The first funeral of a child Pastor Russell E. Saltzman conducted was for Mark, an 11-year-old killed in a farm accident in 1980. Mark was thrown from a tractor driven by his grandfather and suffocated under the load of corn they were towing. The story gets worse: Mark’s father had been killed in a farm accident just two years earlier.
Since then, Saltzman has comforted many families who have had children injured or killed in farm accidents. When asked how families cope, he says simply, “Not well!”
Between 1990 and 2008, 248 children aged 15 or younger were accidentally killed on Canadian farms. The death of a child impacts everyone: parents, siblings, grandparents, friends, even communities.
Here are three stories from families who have lived through the tragedy of either losing their child in a farm accident or helping their child cope with an injury due to a farm accident. All hope that by sharing their stories, more attention will be paid to farm safety, especially around children.
“I just lost my baby!” were the only words Sharon said to her father, Tom, when he answered the phone on October 13, 2004. He passed the phone to his wife, and Sharon was able to tell her mother that their seven-year-old granddaughter, Macala, had just been killed in a central Alberta farm accident.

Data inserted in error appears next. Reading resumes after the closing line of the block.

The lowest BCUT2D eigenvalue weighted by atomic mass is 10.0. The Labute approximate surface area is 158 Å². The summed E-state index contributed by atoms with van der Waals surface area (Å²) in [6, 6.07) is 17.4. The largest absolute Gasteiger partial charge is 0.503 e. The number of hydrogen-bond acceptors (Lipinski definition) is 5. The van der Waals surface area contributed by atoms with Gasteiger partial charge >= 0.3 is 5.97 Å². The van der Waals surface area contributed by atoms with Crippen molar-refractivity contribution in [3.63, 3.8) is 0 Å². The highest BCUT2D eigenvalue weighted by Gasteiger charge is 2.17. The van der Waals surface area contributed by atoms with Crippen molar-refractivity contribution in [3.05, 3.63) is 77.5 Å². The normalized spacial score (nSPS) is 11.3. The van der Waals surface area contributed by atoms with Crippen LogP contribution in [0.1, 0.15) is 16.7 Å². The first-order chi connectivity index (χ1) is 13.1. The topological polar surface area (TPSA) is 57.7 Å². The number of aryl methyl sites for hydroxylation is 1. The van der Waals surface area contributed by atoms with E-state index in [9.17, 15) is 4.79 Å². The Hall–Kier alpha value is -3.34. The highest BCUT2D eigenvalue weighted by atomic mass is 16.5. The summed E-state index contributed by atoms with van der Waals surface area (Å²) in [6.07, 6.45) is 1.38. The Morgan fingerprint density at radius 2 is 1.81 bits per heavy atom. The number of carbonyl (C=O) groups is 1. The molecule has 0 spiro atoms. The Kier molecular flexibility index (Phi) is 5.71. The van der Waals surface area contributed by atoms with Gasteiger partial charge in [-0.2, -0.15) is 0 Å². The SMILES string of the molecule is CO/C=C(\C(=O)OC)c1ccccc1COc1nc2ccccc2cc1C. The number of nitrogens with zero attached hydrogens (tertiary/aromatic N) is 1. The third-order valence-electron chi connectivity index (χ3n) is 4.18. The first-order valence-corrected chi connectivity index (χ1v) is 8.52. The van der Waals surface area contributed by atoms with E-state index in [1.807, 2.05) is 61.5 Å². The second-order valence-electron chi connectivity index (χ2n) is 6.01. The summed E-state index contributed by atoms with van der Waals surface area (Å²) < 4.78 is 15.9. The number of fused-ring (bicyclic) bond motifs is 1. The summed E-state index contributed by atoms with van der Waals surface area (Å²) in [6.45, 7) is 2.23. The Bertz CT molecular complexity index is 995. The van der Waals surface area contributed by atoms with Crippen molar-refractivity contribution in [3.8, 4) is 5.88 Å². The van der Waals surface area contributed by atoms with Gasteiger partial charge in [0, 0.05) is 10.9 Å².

Sharon was separated from her husband, and their three children were with him on that October day as he went out to stack bales. Heading out to the field, he was driving one tractor and Macala’s nine-year-old brother was driving a second loader, with Macala riding on the step. Her older sister was following along on an ATV. They never made it to the field. The loader hit a bump; Macala was thrown off the step and crushed by a wheel.
“We were devastated,” Tom says. “We drove to the hospital where she had been taken, but she had already been pronounced dead. I couldn’t even bring myself to see her body. I didn’t want to remember her the way she would have looked at the hospital.” The accident really tore the family apart.
“As hard as it has been for us,” adds Tom. “I can’t imagine what it was like for Macala’s brother, driving the loader, or her sister who saw the whole thing from the quad. I have never talked with either of them about that day for fear of hurting them.